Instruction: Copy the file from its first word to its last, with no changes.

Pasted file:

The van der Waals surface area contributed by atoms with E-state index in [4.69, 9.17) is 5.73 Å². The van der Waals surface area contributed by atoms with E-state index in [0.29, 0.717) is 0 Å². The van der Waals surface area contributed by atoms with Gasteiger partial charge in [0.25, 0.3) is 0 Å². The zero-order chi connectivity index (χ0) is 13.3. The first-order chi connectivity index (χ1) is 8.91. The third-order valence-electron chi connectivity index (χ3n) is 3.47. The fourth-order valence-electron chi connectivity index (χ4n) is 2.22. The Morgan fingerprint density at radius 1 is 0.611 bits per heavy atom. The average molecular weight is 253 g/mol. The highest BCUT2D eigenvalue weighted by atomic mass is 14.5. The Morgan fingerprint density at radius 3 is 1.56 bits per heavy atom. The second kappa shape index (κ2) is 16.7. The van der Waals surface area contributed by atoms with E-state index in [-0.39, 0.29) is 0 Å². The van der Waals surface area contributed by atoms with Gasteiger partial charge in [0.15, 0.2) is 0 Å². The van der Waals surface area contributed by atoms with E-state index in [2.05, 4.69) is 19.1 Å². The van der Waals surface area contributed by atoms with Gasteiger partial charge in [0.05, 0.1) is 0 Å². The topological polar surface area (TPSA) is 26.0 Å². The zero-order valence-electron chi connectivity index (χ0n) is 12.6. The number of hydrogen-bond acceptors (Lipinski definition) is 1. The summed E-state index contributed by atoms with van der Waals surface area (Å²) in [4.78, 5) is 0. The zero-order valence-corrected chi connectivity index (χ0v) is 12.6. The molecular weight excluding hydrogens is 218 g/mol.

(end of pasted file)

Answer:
The van der Waals surface area contributed by atoms with E-state index in [4.69, 9.17) is 5.73 Å². The van der Waals surface area contributed by atoms with E-state index in [0.29, 0.717) is 0 Å². The van der Waals surface area contributed by atoms with Gasteiger partial charge in [0.25, 0.3) is 0 Å². The zero-order chi connectivity index (χ0) is 13.3. The first-order chi connectivity index (χ1) is 8.91. The third-order valence-electron chi connectivity index (χ3n) is 3.47. The fourth-order valence-electron chi connectivity index (χ4n) is 2.22. The Morgan fingerprint density at radius 1 is 0.611 bits per heavy atom. The average molecular weight is 253 g/mol. The highest BCUT2D eigenvalue weighted by atomic mass is 14.5. The Morgan fingerprint density at radius 3 is 1.56 bits per heavy atom. The second kappa shape index (κ2) is 16.7. The van der Waals surface area contributed by atoms with E-state index in [-0.39, 0.29) is 0 Å². The van der Waals surface area contributed by atoms with Gasteiger partial charge in [0.15, 0.2) is 0 Å². The van der Waals surface area contributed by atoms with E-state index in [2.05, 4.69) is 19.1 Å². The van der Waals surface area contributed by atoms with Gasteiger partial charge in [0.05, 0.1) is 0 Å². The topological polar surface area (TPSA) is 26.0 Å². The zero-order valence-electron chi connectivity index (χ0n) is 12.6. The number of hydrogen-bond acceptors (Lipinski definition) is 1. The summed E-state index contributed by atoms with van der Waals surface area (Å²) in [4.78, 5) is 0. The zero-order valence-corrected chi connectivity index (χ0v) is 12.6. The molecular weight excluding hydrogens is 218 g/mol.